The second half was a demonstration of France’s immense defensive capabilities. Les Bleus hadn’t conceded a single goal in over 180 minutes of football in the quarters and semis. The team collapsed into a compact block commanded by the aforementioned centerback pairing. Varane and Umtiti’s height, pace, and technique were difficult for Croatia to deal with as the pair cleaned up aerial deliveries and came out on top of individual challenges and 1v1s. That being said, Croatia were supremely disappointing with their deliveries and seemed to over-hit many of their crosses not giving Mandzukic (already dealing with numerical inferiority) much of a chance. Modric was a prime culprit as many of his freekicks and corners were not especially threatening.

France countered very well and utilized Mbappe’s pace to maximum effect. The young French forward was constantly released down the wings where he used his superior speed to drive into the box. One of these breaks, started by a superlative bullet long pass by Pogba, resulted in a goal scored by the latter following a blocked attempt. Mbappe himself got in on the action later with a golazo from long distance. While there are fair questions as to whether Subasic could’ve done better to deal with both efforts, they were very well taken and would’ve taken wonder saves to stop. The rest of the game was essentially a formality even though a LLoris mistake allowed Crotia to score a second.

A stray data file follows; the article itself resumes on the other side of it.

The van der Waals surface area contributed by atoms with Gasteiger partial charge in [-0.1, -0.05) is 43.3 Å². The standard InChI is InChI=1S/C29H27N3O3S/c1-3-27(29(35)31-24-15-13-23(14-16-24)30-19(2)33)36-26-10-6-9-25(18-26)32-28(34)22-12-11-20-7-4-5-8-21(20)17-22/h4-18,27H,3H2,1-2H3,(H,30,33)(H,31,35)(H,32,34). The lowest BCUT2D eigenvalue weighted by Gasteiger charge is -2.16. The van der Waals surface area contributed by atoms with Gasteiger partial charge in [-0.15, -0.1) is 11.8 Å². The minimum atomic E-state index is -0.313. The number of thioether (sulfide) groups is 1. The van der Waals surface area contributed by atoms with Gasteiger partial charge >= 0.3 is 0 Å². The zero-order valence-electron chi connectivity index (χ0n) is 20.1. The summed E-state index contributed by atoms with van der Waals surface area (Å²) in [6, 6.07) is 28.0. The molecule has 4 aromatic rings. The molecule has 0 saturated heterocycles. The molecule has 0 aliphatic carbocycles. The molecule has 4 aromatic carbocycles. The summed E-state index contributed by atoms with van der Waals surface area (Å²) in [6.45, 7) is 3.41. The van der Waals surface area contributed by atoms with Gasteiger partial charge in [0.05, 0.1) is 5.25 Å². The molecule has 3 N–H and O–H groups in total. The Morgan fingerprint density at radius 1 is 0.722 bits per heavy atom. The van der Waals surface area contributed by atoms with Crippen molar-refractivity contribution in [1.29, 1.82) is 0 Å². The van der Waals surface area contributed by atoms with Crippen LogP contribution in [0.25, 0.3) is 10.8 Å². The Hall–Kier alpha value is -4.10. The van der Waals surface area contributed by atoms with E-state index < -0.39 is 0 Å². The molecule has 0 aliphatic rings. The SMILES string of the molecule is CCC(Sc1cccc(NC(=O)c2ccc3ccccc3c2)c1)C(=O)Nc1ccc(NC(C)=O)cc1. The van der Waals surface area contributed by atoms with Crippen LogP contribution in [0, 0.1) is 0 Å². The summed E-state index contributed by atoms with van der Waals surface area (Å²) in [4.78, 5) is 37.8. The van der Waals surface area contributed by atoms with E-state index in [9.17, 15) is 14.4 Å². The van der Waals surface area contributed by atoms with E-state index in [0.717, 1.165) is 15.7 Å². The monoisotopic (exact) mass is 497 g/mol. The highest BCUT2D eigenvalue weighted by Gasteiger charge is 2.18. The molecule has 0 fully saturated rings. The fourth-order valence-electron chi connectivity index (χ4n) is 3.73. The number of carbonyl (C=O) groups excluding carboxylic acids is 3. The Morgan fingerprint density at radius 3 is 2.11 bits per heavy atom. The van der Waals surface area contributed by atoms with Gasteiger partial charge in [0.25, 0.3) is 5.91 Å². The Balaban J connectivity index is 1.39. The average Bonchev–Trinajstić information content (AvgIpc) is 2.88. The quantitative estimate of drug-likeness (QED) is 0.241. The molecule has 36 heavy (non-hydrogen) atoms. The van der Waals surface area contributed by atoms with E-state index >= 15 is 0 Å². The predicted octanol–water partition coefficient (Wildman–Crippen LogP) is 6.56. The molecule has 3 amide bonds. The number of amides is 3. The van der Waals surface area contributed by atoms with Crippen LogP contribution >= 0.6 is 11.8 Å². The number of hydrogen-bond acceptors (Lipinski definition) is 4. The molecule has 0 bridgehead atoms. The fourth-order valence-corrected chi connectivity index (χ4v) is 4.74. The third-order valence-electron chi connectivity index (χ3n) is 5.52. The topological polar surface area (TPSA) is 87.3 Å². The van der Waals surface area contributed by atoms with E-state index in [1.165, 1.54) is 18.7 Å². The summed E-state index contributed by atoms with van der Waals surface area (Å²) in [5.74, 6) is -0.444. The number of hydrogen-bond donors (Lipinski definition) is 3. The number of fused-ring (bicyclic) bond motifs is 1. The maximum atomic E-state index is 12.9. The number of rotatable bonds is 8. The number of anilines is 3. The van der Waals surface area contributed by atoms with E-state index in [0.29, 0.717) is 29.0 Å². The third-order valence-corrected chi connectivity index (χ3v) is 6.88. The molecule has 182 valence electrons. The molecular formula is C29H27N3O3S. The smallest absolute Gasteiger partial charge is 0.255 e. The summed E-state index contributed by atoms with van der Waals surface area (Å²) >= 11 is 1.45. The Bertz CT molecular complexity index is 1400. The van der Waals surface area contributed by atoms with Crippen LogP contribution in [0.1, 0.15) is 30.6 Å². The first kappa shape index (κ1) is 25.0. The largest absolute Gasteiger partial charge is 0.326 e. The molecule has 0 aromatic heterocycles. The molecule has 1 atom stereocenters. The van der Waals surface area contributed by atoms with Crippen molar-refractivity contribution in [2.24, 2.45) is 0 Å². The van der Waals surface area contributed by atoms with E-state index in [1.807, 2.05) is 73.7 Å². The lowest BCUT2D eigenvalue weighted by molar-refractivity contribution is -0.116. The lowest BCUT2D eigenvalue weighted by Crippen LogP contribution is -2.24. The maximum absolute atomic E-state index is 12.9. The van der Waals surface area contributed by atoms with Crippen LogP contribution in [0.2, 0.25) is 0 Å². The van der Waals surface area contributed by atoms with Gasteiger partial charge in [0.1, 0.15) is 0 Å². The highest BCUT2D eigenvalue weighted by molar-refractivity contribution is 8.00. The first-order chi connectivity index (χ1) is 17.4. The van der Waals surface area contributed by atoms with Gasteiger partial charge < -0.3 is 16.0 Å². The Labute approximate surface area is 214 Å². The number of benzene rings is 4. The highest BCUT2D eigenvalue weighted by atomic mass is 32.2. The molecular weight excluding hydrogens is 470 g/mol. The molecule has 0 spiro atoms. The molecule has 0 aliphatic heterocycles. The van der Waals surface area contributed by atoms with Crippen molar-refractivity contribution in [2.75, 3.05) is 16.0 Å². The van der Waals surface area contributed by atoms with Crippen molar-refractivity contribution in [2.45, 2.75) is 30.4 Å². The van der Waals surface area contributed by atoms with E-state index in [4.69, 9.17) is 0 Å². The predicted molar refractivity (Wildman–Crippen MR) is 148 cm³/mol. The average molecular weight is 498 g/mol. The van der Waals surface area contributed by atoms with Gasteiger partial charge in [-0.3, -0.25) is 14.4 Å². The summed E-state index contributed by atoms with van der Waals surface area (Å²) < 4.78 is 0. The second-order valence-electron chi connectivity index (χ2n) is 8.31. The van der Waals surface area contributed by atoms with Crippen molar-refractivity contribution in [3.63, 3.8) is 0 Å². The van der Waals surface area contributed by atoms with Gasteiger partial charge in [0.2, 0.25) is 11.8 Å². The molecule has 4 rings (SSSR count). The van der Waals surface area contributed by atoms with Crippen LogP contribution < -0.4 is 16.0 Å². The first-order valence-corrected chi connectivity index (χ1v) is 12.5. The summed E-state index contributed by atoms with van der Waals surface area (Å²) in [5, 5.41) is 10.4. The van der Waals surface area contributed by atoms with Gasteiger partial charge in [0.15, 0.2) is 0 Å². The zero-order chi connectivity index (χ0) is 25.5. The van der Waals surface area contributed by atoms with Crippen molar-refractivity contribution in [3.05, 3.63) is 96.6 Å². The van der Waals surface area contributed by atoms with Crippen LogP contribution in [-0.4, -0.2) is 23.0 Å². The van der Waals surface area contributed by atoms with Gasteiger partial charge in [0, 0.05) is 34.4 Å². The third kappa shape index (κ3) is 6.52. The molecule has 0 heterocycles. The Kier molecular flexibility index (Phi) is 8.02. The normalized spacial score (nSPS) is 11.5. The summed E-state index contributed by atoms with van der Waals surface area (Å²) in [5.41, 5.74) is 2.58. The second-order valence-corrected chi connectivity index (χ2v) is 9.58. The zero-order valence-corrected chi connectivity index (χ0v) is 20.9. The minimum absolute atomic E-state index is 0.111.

What the numbers say and final thoughts

Despite all the goals, there wasn’t a ton of chance creation occuring in the game. Croatia actually did much better (although in part because of Manduzkic’s goal in 2nd half) than France in open play registering a much better xG rating. They also had double the shots although France did manage more on target (6 to 4).

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Impressive finishing, great defense, and good fortune ensured France emerged as 2018 World Cup Champions. Varane’s resume continues to stand out as one of the most complete in world football all at the age of 25.

Modric (awarded the Golden Ball) and Kovacic — who unfortunately didn’t feature in the final — can take pride in having helped their team to a historic World Cup final for the first time in Croatia’s history. Although this was seen as their golden opportunity given the age of key players on the team, this tournament was a great success for them and if not for some deciding incidents not going their way, they could have accomplished the impossible.

One final note for Benzema who misses out on sharing in the joy of this win due to off-field matters. The obvious consolation is that his peers, friends, and nation will have another World Cup to add to the collection. Even though he didn’t directly contribute to this victory, Benzema was a great servant of the national team and helped lead them during less rosy times in the lead up to their current dominance on the world stage. He should enjoy the summer and rest up as Real Madrid will be waiting for him to take them to glory once more.